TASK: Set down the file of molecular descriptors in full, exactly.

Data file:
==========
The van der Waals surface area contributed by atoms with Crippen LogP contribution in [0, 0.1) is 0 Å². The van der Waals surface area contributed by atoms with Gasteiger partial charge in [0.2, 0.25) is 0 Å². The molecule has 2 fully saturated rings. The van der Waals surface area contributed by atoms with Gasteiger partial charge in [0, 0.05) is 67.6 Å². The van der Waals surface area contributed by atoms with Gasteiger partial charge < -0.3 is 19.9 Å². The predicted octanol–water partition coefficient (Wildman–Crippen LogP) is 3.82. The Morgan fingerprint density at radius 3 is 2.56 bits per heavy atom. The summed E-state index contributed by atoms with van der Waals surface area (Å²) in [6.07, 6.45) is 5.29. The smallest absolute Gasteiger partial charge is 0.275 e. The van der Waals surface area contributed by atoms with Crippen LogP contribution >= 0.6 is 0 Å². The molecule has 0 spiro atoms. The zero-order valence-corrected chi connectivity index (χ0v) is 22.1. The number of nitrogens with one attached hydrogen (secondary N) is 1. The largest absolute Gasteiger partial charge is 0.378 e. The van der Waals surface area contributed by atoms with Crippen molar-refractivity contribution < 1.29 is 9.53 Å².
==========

The van der Waals surface area contributed by atoms with Crippen LogP contribution in [0, 0.1) is 0 Å². The van der Waals surface area contributed by atoms with Gasteiger partial charge in [0.2, 0.25) is 0 Å². The molecule has 2 fully saturated rings. The van der Waals surface area contributed by atoms with Gasteiger partial charge in [0, 0.05) is 67.6 Å². The van der Waals surface area contributed by atoms with Gasteiger partial charge < -0.3 is 19.9 Å². The predicted octanol–water partition coefficient (Wildman–Crippen LogP) is 3.82. The Morgan fingerprint density at radius 3 is 2.56 bits per heavy atom. The summed E-state index contributed by atoms with van der Waals surface area (Å²) in [6.07, 6.45) is 5.29. The smallest absolute Gasteiger partial charge is 0.275 e. The van der Waals surface area contributed by atoms with Crippen LogP contribution >= 0.6 is 0 Å². The molecule has 0 spiro atoms. The zero-order valence-corrected chi connectivity index (χ0v) is 22.1. The number of nitrogens with one attached hydrogen (secondary N) is 1. The largest absolute Gasteiger partial charge is 0.378 e. The van der Waals surface area contributed by atoms with Crippen molar-refractivity contribution < 1.29 is 9.53 Å².